Have you decided on your 2017 leadership goals? Better communication habits might be one to consider.
Simon Sinek is a visionary thinker, who teaches leaders and organizations how to inspire people. His goal is to build a world in which the vast majority of people go home every day feeling fulfilled by their work.
Like emotions can be contagious, so can good (and bad) leadership behaviors - some more so than others. Leadership behaviors can also have a cascade effect. Not only are direct reports impacted by leadership behaviors, the wider organization is too.
Learn about the FISH! philosophy, which is about engaging people to make positive changes.
What leads teams to keep trying even after failure? Quite often the answer is "grit," but what is this exactly? Researchers define grit as perseverance and passion for long-term goals, and they suggest it can be taught, practiced, or learned.
Great bosses change us for the better. They see more in us than we see in ourselves, and they help us learn to see it too.
It's important to know effective ways to respond when a conversation turns negative. These techniques can help you turn the conversation around to avoid damage to an important relationship or disarm a threat to your credibility.
High impact leaders are curious, and they're effective because building knowledge and wisdom are essential to professional success. If you are not naturally curious and asking a lot of questions, you can build this skill into your daily agenda by asking "ritual questions."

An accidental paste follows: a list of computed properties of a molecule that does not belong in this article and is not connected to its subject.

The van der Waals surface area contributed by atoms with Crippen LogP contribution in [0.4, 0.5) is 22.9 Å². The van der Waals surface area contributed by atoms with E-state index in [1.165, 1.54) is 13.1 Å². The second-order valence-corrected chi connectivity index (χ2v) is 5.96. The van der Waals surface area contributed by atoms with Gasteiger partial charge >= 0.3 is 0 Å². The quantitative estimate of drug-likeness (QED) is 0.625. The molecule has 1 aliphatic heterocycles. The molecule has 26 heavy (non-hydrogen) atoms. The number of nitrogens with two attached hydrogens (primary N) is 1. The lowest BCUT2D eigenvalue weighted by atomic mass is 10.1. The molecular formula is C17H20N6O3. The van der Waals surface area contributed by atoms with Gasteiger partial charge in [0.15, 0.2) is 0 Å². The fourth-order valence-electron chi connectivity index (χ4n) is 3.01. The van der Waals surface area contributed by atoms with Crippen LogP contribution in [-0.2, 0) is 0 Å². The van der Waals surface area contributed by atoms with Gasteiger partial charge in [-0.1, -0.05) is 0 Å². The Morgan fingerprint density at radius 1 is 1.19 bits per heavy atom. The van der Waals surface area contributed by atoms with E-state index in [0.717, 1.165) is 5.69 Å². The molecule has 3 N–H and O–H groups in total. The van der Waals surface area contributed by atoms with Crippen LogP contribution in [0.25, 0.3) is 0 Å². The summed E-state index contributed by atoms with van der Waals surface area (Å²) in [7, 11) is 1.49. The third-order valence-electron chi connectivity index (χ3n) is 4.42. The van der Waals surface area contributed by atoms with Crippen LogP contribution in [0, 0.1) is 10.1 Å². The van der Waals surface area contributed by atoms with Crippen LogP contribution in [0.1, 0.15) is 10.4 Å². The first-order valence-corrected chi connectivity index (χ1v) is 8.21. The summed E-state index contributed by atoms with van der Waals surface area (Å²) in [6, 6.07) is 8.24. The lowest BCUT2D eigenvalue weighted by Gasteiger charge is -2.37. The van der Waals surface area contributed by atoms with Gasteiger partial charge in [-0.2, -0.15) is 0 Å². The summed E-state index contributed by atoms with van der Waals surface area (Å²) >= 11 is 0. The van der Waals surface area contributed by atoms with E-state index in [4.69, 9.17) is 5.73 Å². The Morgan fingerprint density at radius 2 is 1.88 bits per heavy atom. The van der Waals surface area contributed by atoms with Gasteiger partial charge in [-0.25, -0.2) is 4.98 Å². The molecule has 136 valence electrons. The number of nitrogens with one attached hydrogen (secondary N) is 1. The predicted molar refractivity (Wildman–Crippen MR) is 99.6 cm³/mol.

Most successful leaders fall into the category of "temporally agile" - they set out timetables and deadlines, but are able to adjust to create more team synchrony and flow.
The only thing you can count on is change. So why not get better at it?
Informal leaders do not have positions of authority but they manage to get things done and bring others along with them. How do you find them and engage them?
How to shift from a "best practices" mentality to a dynamic, "laboratory" mentality and make each team member, not the manager, responsible for the results.
What are the hurdles to organizational change management, and how do you overcome them?
When you have a fantastic idea, why is it that anyone would challenge it? The reality is that any important change is challenged, so you should expect challenge and prepare for it.
If trust is vital to leadership, how do leaders - particularly new leaders - build it?